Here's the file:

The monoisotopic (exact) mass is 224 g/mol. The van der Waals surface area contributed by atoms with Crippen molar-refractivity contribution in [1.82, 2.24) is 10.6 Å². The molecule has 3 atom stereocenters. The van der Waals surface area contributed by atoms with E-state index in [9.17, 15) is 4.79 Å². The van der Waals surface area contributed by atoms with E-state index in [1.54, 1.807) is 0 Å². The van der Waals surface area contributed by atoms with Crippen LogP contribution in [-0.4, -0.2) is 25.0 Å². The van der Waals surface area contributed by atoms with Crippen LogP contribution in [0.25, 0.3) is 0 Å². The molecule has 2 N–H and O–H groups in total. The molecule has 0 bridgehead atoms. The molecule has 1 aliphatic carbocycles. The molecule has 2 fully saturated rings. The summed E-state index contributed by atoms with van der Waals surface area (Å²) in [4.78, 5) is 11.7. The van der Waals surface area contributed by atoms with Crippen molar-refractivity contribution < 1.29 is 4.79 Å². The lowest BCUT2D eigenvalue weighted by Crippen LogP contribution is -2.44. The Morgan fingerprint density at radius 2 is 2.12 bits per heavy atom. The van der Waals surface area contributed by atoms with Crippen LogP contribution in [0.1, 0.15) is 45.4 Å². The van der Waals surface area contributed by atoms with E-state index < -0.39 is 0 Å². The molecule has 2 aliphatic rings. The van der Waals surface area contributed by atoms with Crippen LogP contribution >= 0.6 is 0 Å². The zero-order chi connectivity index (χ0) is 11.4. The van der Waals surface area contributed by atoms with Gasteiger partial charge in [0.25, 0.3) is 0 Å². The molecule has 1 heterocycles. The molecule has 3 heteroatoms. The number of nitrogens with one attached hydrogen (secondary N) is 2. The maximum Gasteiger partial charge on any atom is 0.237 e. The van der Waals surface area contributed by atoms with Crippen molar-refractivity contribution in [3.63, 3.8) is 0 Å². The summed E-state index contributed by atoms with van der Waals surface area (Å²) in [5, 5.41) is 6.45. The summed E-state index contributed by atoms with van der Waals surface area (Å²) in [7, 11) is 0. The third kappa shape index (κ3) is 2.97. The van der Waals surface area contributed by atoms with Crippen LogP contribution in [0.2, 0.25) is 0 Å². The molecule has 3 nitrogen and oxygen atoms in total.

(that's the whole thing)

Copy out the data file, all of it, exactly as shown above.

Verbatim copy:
The monoisotopic (exact) mass is 224 g/mol. The van der Waals surface area contributed by atoms with Crippen molar-refractivity contribution in [1.82, 2.24) is 10.6 Å². The molecule has 3 atom stereocenters. The van der Waals surface area contributed by atoms with E-state index in [9.17, 15) is 4.79 Å². The van der Waals surface area contributed by atoms with E-state index in [1.54, 1.807) is 0 Å². The van der Waals surface area contributed by atoms with Crippen LogP contribution in [-0.4, -0.2) is 25.0 Å². The van der Waals surface area contributed by atoms with Crippen LogP contribution in [0.25, 0.3) is 0 Å². The molecule has 2 N–H and O–H groups in total. The molecule has 0 bridgehead atoms. The molecule has 1 aliphatic carbocycles. The molecule has 2 fully saturated rings. The summed E-state index contributed by atoms with van der Waals surface area (Å²) in [4.78, 5) is 11.7. The van der Waals surface area contributed by atoms with Crippen molar-refractivity contribution < 1.29 is 4.79 Å². The lowest BCUT2D eigenvalue weighted by Crippen LogP contribution is -2.44. The Morgan fingerprint density at radius 2 is 2.12 bits per heavy atom. The van der Waals surface area contributed by atoms with Crippen LogP contribution in [0.1, 0.15) is 45.4 Å². The van der Waals surface area contributed by atoms with E-state index < -0.39 is 0 Å². The molecule has 2 aliphatic rings. The van der Waals surface area contributed by atoms with Crippen LogP contribution >= 0.6 is 0 Å². The zero-order chi connectivity index (χ0) is 11.4. The van der Waals surface area contributed by atoms with Gasteiger partial charge in [0.25, 0.3) is 0 Å². The molecule has 1 heterocycles. The molecule has 3 heteroatoms. The number of nitrogens with one attached hydrogen (secondary N) is 2. The maximum Gasteiger partial charge on any atom is 0.237 e. The van der Waals surface area contributed by atoms with Crippen molar-refractivity contribution in [3.63, 3.8) is 0 Å². The summed E-state index contributed by atoms with van der Waals surface area (Å²) in [5, 5.41) is 6.45. The summed E-state index contributed by atoms with van der Waals surface area (Å²) in [7, 11) is 0. The third kappa shape index (κ3) is 2.97. The van der Waals surface area contributed by atoms with Crippen LogP contribution in [0.2, 0.25) is 0 Å². The molecule has 3 nitrogen and oxygen atoms in total.